College Admission Essay

Photo by Janine Robinson


Feeling a Bit Underwater
About Your College Application Essay?

It’s that time of year. Most “early decision” deadlines are counting down by the day, and other major deadlines aren’t far behind. Stay calm. Read my blog. Target your essay writing needs by using the indexed listing called “Help By Topic” in the right sidebar.

My last post was about an article that a USA Today reporter wrote sharing my advice on these essays, as well as tips from other college experts. When we first spoke, the reporter asked me to put together a list of my best tips. In her article, she wove in some of the tips I sent her, but I thought students might find the entire list I sent her even more helpful. So here it is:

 Essay Hell’s Top 10 Tips
For Writing Standout
College Application Essays


1.   Don’t try to impress. Instead, look for topics that are “mundane,” or everyday. (Scooping ice cream; singing karaoke; riding public busses; having big feet, etc.) It’s counter-intuitive, but those lead to the most memorable essays.

2.   Forget the 5-paragraph essay. These are not the formal, pedantic essays from English class. Narrative style, personal essays are written in a more casual, familiar style and voice.  Write more like you talk.

3.   Trust your stories. Look back for real-life moments or experiences you can share to illustrate something about yourself, such as a core quality, talent, value or skill. Share these “anecdotes,” using creative writing techniques such as concrete details, scene-setting and dialogue, to engage the reader at the start.

4.   Focus the point you are making about yourself in your essay. Pick one aspect of yourself to explore instead of trying to jam in all the great things you have done with your life. General essays are almost always dull. 

5.   Show your grit. This means your “raw determination” to face and deal with problems you have encountered. If you share a problem—you are set to also talk about how you handled it and what your learned. (Problem=challenge, obstacle, change, mistake, failure, phobia, crisis, etc.).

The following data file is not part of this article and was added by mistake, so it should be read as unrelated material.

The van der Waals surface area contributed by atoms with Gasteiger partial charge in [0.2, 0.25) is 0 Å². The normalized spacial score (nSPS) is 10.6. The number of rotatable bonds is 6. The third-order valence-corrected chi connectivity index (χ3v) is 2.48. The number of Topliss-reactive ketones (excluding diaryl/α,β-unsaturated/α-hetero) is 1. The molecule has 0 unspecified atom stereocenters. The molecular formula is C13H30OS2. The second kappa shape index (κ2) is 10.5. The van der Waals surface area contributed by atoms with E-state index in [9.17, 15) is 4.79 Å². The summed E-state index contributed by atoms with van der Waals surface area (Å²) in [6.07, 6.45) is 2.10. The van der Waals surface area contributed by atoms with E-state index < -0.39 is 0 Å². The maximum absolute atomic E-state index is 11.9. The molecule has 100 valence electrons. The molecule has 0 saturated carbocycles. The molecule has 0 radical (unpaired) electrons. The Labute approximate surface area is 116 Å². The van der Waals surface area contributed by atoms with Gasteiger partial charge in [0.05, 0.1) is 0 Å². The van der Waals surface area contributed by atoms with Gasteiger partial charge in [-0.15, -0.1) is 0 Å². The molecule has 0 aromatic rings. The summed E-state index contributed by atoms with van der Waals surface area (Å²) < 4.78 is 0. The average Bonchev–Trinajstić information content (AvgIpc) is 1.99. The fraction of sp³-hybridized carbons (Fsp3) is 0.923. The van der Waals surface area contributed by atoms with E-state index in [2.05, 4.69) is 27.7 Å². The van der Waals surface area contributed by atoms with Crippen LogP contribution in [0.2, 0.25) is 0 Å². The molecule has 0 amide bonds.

6.   Include something “that happened.” If you only tell and explain about yourself, it can get boring to read. Dull essays land in bottom of the pile. Start with a little action. Problems work best. 

7.   Open up to connect with your reader. If you share your feelings, and even your failures and shortcomings, it makes your essay (and you) more accessible. You want to be “likable. 

8.   Take a risk. Try to find a topic that shows something about you that the college would not learn in any other parts of your application. Tell them something that might surprise them; something unexpected. Don’t be afraid to be different. Colleges love that. 

9.   Read sample essays. You can find inspiration for your own topics when you read what others students have written about, and also learn how to write in a narrative style. Find them online and in essay collections in books. My collection of essays written by former students, “Heavenly Essays,” features excellent narrative essays.

10. Be careful of overdone or loaded topicssuch as sports injuries, mission trips, pets, death, illness, divorce, etc. You can write a great essay about almost any topic. It’s all about what you have to say that’s specific and original. If you faced a life crisis, and it rocked your world, you almost can’t help write about it. If you choose a sensational or overdone topic, make sure to keep the focus on you and something specific within that topic.